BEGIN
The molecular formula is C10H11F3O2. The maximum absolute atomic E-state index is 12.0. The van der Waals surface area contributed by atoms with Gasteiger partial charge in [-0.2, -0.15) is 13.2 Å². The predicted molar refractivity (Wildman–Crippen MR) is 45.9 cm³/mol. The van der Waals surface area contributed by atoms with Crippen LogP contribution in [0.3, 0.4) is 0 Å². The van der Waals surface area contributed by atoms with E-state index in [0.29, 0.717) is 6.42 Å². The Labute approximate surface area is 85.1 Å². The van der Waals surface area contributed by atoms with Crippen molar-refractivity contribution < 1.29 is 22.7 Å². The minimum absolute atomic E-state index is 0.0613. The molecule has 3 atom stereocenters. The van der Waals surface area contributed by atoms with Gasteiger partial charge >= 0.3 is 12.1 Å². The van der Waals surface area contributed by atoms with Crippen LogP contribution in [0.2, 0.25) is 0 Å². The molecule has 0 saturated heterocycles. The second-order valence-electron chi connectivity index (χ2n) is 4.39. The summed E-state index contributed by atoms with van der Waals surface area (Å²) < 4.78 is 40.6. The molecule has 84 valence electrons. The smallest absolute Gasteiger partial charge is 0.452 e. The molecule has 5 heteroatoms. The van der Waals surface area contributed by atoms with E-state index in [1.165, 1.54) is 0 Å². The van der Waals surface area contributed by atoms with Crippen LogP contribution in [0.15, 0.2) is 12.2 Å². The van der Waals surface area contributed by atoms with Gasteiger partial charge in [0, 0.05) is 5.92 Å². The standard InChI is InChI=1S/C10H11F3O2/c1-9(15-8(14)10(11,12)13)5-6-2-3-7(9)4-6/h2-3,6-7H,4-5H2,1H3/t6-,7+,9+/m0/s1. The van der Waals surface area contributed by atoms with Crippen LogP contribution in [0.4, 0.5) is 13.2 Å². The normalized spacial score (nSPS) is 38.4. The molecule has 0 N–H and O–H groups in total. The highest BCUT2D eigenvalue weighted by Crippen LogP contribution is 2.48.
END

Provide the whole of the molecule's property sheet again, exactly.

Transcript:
The molecular formula is C10H11F3O2. The maximum absolute atomic E-state index is 12.0. The van der Waals surface area contributed by atoms with Gasteiger partial charge in [-0.2, -0.15) is 13.2 Å². The predicted molar refractivity (Wildman–Crippen MR) is 45.9 cm³/mol. The van der Waals surface area contributed by atoms with Crippen LogP contribution in [0.3, 0.4) is 0 Å². The van der Waals surface area contributed by atoms with E-state index in [0.29, 0.717) is 6.42 Å². The Labute approximate surface area is 85.1 Å². The van der Waals surface area contributed by atoms with Crippen molar-refractivity contribution < 1.29 is 22.7 Å². The minimum absolute atomic E-state index is 0.0613. The molecule has 3 atom stereocenters. The van der Waals surface area contributed by atoms with Gasteiger partial charge >= 0.3 is 12.1 Å². The van der Waals surface area contributed by atoms with Crippen LogP contribution in [0.2, 0.25) is 0 Å². The molecule has 0 saturated heterocycles. The second-order valence-electron chi connectivity index (χ2n) is 4.39. The summed E-state index contributed by atoms with van der Waals surface area (Å²) < 4.78 is 40.6. The molecule has 84 valence electrons. The smallest absolute Gasteiger partial charge is 0.452 e. The molecule has 5 heteroatoms. The van der Waals surface area contributed by atoms with E-state index in [1.165, 1.54) is 0 Å². The van der Waals surface area contributed by atoms with Crippen LogP contribution in [0.15, 0.2) is 12.2 Å². The van der Waals surface area contributed by atoms with Gasteiger partial charge in [0, 0.05) is 5.92 Å². The standard InChI is InChI=1S/C10H11F3O2/c1-9(15-8(14)10(11,12)13)5-6-2-3-7(9)4-6/h2-3,6-7H,4-5H2,1H3/t6-,7+,9+/m0/s1. The van der Waals surface area contributed by atoms with Crippen LogP contribution in [0.4, 0.5) is 13.2 Å². The normalized spacial score (nSPS) is 38.4. The molecule has 0 N–H and O–H groups in total. The highest BCUT2D eigenvalue weighted by Crippen LogP contribution is 2.48.